So here is the task, we have relvar (table) with attributes, and some mythical creature called (probably) database designer has provided us with functional dependencies.

     , LOT_NO
     , AREA
     , PRICE
     , TAX_RATE


The idea now is to verbalize this and write down (simple) predicates and associated constraints so that the problem can be reasoned about in a natural language using logic.

A simple predicate can not be decomposed without losing information, its matching relvar is in 6NF.

[p 1] County COUNTY_NAME exists.

(c 1.1) County is identified by COUNTY_NAME.

county {COUNTY_NAME}  -- p 1
   KEY {COUNTY_NAME}  -- c 1.1

[p 2] Lot number LOT_NO in county COUNTY_NAME exists.

(c 2.1) Lot is identified by COUNTY_NAME, LOT_NO pair.

county_lot {COUNTY_NAME, LOT_NO}  -- p 2
       KEY {COUNTY_NAME, LOT_NO}  -- c 2.1

[p 3] Lot number LOT_NO in county COUNTY_NAME is assigned property number PROPERTY_ID.

(c 3.1) For each lot and county pair, that lot lot and county pair is assigned exactly one property number.

(c 3.2) For each property number, that property number is assigned to exactly one lot and county pair.

property {COUNTY_NAME, LOT_NO, PROPERTY_ID} -- p 3
     KEY {COUNTY_NAME, LOT_NO}              -- c 3.1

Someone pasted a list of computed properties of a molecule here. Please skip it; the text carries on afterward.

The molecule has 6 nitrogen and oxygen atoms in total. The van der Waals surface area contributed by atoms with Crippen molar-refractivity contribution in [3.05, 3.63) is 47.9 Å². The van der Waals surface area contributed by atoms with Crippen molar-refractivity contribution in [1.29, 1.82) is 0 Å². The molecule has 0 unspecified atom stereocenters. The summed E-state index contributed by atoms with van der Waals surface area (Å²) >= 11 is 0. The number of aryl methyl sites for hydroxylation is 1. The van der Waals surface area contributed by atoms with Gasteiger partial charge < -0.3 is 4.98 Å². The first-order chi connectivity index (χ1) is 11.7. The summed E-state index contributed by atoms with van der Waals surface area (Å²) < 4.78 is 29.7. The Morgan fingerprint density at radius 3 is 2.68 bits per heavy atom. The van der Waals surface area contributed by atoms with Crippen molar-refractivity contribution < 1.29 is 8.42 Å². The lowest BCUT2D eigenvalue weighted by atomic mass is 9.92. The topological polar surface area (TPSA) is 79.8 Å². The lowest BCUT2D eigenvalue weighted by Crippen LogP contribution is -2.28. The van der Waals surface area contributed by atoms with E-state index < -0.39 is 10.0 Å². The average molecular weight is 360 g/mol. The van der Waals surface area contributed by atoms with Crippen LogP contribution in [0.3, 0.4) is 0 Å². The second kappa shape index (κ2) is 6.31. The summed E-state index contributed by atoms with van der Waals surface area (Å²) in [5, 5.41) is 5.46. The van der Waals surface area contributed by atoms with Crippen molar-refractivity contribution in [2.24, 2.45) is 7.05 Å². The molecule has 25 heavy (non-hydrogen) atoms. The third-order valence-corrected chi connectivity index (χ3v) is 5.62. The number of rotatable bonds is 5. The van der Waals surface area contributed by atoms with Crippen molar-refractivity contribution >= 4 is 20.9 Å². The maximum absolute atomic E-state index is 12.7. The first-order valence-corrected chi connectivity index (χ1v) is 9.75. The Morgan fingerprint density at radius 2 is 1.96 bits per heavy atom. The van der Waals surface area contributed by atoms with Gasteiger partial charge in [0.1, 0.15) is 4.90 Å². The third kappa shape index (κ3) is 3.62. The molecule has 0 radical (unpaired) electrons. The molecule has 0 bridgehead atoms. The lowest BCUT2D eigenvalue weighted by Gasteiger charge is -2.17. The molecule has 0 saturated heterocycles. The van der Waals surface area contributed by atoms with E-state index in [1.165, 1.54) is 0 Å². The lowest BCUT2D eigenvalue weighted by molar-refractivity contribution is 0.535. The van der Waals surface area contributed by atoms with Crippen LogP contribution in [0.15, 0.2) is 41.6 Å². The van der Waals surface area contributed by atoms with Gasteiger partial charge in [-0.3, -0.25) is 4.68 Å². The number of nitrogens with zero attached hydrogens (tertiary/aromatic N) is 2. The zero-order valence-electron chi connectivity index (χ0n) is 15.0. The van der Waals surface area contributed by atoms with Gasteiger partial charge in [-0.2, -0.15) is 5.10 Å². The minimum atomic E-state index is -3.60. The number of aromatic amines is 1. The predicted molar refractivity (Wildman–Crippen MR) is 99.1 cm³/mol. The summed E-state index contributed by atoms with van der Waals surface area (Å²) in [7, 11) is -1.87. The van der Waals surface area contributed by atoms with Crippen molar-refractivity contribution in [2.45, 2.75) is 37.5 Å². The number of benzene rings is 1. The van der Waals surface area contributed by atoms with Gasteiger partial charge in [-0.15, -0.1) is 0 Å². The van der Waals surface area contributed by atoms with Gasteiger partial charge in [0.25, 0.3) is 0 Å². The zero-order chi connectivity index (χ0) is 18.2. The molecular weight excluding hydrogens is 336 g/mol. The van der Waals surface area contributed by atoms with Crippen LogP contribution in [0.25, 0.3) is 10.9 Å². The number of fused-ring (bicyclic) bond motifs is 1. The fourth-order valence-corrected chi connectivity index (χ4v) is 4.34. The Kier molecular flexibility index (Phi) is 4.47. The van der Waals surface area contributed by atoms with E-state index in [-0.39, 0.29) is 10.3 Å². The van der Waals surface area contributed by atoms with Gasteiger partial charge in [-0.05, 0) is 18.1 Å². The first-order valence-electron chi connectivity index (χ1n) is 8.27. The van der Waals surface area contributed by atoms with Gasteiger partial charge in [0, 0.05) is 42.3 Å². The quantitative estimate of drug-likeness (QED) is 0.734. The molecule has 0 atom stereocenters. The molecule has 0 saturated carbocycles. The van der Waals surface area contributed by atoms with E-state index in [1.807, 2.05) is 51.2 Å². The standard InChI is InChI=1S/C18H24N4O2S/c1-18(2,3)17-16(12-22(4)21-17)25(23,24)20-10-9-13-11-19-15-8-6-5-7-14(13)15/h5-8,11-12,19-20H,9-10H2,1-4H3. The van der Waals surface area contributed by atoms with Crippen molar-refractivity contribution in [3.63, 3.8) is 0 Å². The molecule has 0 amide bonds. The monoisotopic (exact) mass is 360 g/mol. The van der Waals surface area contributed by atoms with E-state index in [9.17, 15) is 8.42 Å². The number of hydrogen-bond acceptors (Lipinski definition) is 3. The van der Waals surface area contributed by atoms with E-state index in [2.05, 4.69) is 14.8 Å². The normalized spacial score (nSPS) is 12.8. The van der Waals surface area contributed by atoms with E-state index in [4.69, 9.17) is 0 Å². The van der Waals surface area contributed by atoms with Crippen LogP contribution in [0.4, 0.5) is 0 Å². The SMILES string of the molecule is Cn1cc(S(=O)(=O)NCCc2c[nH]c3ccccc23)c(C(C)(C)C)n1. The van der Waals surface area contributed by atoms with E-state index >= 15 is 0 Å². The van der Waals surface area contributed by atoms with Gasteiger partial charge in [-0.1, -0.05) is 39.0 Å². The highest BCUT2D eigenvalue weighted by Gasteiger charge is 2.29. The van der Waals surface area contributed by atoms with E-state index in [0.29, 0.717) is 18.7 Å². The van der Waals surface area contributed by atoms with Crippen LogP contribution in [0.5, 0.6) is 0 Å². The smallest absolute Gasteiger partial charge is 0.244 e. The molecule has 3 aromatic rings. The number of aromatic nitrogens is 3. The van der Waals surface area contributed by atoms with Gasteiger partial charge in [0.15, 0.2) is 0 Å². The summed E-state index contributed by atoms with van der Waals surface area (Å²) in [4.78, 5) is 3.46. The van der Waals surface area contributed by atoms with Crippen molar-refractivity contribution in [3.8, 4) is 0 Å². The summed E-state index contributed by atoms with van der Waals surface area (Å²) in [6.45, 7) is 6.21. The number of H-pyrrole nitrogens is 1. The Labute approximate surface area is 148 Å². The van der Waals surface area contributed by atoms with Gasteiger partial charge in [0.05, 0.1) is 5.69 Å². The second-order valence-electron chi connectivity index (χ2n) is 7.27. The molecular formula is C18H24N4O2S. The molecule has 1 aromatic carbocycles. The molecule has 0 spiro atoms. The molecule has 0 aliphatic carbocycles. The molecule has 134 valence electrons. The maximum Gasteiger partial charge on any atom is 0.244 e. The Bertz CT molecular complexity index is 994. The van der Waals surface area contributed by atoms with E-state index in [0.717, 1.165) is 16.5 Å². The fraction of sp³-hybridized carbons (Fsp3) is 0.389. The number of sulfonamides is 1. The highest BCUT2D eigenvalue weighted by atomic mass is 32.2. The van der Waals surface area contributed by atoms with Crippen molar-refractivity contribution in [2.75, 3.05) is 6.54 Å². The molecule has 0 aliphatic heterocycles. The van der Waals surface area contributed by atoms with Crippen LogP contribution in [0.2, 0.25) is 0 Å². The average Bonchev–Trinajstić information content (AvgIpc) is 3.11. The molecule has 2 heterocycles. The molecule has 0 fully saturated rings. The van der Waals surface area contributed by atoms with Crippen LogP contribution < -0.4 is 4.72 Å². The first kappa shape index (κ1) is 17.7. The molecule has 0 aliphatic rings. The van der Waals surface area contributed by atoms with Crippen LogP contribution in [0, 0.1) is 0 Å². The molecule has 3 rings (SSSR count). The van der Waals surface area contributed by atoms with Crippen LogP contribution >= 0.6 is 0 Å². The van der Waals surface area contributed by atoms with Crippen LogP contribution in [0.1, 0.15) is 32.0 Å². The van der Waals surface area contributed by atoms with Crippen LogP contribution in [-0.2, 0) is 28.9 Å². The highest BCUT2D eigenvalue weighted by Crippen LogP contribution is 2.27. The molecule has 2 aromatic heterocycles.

KEY {PROPERTY_ID}                      -- c 3.2 

-- this one can be decomposed to
-- but leaving it as is to simplify.

[p 4] County COUNTY_NAME has tax rate of TAX_RATE.

(c 4.1) For each county, that county has exactly one tax rate; for each tax rate, it is possible that more than one county has that tax rate.

county_tax {COUNTY_NAME, TAX_RATE} -- p 4
       KEY {COUNTY_NAME}           -- c 4.1  

[p 5] Lot area of AREA is priced at PRICE.

(c 5.1) For each lot area, that lot area is priced at exactly one price; for each price, more than one lot area may be priced at that price.

area_price {AREA, PRICE} -- p 5
       KEY {AREA}        -- c 5.1

[p 6] Property PROPERTY_ID has area of AREA.

(c 6.1) Each property is of exactly one area; for each area, it is possible that more than one property has that area.

property_area {PROPERTY_ID, AREA} -- p 6
          KEY {PROPERTY_ID}       -- c 6.1

At this point, all these relvars represent simple predicates and are in 6NF (well p3 in 5NF). Now I can decide to leave them as is (logically ok) or to combine some of them based on keys, but staying in 5NF.

county_tax {COUNTY_NAME, TAX_RATE}  -- p 1,   p 4
       KEY {COUNTY_NAME}            -- c 1.1, c 4.1

area_price {AREA, PRICE}  -- p 5
       KEY {AREA}         -- c 5.1

property_ { COUNTY_NAME   -- p 2, p 3, p 6
          , LOT_NO
          , PROPERTY_ID
          , AREA
      KEY {COUNTY_NAME, LOT_NO}  -- c 2.1, c 3.1
      KEY {PROPERTY_ID}          -- c 3.2, c 6.1

First two are in 6NF, the third one in 5NF.